Some SaaS providers charge separately to use these connectors. Or you might have to hire the vendor or an outside consultant to write a new connector for an application for which one doesn't already exist.

Data from all sources must also be "clean" -- free of errors and inconsistencies -- and it must all use the same conventions. For example, if IBM is a customer and one operational system refers to the company as IBM and the other as International Business Machines, you could end up with duplicate entries that invalidate results.

The process of cleaning and 'normalizing' data to eliminate these and other kinds of problems can be time consuming and labor intensive.

Much of the complexity that remains in BI systems, despite the simplifying efforts of the QlikTechs and myDIALS, stems from this need to integrate and normalize data. If you think the integration effort required makes it too complex, there are second-best alternatives.

Built-in BI

As McCabe pointed out, many if not most small business software solutions already include analytics features that deliver some of the same kind of reporting and "dashboarding" as BI solutions.

"I think a lot of the time, small businesses may not even be taking advantage of what's in the solutions they already have," she said. "So that's a place to start: Can I use the core [programs] I already have running my business? Will that give me the level of visibility I need? Or do I need something that can bring [data] together from a couple of [applications]/"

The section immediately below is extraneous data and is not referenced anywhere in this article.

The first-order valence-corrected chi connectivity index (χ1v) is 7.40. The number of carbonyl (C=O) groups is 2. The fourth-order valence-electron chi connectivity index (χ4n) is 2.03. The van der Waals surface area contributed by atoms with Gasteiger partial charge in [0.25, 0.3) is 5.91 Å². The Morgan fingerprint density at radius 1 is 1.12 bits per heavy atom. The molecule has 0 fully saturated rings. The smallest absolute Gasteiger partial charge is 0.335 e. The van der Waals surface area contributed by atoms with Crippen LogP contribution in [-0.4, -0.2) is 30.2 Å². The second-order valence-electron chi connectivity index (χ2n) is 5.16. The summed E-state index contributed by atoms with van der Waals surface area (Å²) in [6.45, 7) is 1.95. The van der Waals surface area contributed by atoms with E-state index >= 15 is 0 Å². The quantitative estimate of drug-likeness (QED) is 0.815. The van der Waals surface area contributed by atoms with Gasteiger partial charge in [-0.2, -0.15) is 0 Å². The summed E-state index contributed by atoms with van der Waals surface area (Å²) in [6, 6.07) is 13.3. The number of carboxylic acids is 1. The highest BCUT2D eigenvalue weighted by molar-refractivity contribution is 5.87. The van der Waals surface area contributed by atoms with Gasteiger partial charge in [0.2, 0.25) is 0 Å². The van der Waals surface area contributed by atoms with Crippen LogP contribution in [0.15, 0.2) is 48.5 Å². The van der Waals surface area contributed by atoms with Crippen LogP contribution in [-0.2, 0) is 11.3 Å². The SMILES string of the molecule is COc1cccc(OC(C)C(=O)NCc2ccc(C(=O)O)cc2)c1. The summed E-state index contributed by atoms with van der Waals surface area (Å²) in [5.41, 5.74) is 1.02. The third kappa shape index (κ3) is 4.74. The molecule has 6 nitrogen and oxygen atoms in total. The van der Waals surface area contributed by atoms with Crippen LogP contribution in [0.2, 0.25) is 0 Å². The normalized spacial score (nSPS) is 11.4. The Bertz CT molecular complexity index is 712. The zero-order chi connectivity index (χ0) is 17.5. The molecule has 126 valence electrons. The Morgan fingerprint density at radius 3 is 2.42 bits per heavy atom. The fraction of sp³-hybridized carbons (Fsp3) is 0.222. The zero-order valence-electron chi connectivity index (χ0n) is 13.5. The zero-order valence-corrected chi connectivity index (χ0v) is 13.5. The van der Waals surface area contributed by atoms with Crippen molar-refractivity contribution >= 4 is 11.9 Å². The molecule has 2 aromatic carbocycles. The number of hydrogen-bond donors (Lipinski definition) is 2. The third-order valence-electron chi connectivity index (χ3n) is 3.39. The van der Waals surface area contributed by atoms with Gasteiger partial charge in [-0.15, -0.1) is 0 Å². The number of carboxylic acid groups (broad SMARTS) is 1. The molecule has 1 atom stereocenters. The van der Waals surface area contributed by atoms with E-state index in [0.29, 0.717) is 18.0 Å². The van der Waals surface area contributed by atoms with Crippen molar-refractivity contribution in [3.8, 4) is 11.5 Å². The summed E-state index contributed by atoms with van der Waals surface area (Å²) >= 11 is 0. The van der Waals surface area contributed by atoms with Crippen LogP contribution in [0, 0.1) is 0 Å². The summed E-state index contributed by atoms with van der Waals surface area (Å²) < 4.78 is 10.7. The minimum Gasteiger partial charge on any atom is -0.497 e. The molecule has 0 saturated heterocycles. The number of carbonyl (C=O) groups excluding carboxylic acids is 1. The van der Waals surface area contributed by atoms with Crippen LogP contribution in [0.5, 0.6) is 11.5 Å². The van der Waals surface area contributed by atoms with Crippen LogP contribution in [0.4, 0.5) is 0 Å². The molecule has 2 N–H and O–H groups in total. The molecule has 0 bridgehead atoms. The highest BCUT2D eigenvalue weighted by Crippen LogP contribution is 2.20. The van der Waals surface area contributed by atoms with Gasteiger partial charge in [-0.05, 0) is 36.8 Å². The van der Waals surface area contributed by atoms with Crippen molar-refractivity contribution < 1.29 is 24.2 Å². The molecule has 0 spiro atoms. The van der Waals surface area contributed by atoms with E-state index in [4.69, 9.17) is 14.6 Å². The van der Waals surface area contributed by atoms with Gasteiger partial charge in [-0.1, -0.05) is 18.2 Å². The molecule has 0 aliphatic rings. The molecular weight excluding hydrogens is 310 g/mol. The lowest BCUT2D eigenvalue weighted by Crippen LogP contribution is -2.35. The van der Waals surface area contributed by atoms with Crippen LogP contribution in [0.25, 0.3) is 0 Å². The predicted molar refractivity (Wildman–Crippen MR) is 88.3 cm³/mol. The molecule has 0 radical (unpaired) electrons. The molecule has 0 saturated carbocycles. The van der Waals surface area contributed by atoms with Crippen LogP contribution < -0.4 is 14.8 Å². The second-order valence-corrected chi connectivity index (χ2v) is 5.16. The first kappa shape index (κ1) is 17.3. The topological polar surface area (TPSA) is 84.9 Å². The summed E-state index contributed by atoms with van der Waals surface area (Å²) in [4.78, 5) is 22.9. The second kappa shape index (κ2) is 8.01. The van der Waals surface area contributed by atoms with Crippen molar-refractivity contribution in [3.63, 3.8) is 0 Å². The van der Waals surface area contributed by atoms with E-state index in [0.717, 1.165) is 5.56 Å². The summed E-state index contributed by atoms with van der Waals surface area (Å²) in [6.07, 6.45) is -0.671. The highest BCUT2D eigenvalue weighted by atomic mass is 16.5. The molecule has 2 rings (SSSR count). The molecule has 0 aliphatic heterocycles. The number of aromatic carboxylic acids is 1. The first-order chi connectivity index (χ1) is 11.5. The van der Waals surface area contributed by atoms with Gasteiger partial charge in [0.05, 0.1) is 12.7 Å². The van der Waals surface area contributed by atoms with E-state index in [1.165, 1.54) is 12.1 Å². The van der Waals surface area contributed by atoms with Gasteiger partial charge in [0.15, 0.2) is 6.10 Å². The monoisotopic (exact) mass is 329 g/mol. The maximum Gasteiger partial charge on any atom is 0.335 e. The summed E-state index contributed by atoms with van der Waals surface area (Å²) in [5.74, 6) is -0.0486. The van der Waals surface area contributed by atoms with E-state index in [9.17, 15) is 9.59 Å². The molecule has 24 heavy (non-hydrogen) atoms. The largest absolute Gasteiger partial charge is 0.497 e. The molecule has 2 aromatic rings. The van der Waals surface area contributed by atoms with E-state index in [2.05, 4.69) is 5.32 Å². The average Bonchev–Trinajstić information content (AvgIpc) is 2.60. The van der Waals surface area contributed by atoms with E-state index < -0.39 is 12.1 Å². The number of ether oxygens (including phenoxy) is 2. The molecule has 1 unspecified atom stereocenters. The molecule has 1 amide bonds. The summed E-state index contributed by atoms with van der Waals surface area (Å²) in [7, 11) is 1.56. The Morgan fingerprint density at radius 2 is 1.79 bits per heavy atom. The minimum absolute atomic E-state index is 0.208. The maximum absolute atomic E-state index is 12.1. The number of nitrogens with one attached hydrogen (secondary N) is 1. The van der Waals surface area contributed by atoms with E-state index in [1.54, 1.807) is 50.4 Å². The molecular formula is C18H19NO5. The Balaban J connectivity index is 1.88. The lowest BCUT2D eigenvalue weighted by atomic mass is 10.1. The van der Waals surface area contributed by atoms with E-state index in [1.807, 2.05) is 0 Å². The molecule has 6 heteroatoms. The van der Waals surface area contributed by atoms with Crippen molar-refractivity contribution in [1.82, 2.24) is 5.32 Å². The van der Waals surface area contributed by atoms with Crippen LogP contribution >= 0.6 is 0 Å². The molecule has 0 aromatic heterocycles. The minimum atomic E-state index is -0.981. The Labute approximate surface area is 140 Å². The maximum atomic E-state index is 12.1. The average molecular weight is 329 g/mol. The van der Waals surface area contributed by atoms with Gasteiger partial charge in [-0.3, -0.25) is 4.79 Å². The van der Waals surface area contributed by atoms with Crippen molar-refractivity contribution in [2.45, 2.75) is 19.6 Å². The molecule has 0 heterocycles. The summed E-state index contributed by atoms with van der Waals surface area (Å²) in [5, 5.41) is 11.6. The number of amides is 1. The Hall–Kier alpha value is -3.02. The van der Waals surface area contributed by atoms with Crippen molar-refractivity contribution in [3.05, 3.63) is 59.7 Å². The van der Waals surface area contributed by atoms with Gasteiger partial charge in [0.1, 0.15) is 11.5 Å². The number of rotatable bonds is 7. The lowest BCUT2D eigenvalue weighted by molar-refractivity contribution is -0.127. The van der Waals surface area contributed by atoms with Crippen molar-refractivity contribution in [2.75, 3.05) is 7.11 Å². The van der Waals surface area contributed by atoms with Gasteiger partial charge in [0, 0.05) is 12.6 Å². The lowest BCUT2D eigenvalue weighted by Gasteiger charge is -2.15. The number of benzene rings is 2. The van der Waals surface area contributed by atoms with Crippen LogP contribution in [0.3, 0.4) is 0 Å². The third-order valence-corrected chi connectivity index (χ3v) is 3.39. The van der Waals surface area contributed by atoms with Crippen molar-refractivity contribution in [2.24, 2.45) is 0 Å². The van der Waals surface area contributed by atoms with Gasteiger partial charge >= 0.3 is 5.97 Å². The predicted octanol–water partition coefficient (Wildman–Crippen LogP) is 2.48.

BI vendors naturally argue that the analytics features built into operational systems such as CRM and accounting solutions are far too limited, providing only a one-dimensional view of your business.

Business Intelligence: Once You Decide

If the answer is that you do need an integrated business intelligence solution, you should first engage with the vendors of the software you use or the value added resellers (VARs) or consultants from whom you buy software and hardware, McCabe said.

Most SaaS-based BI vendors -- and even licensed software vendors, as we saw in the case of QlikTech -- let you try before you buy. McCabe recommends that you take advantage of that.

Some vendors even offer free limited-function BI tools, including enterprise software vendor SAP with its BusinessObjects OnDemand.

A new study from McCabe's company (unpublished and with only preliminary results at the time of writing) suggests that small businesses do see a need for more visibility into their businesses. But few make the leap to implementing a business intelligence solution.

Will that change? Will business intelligence become less complicated -- and less expensive? Our guess is yes. Most of the traditional vendors of BI solutions are looking for ways to attract small businesses -- witness SAP -- and SaaS-based solutions have proliferated.

Business intelligence is not something to enter into lightly, but for some small businesses it could be the key to moving to the next level.

Gerry Blackwell is a freelance technology writer based in London, Canada. Read his blog, AfterByte

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This article was originally published on Wednesday Jul 14th 2010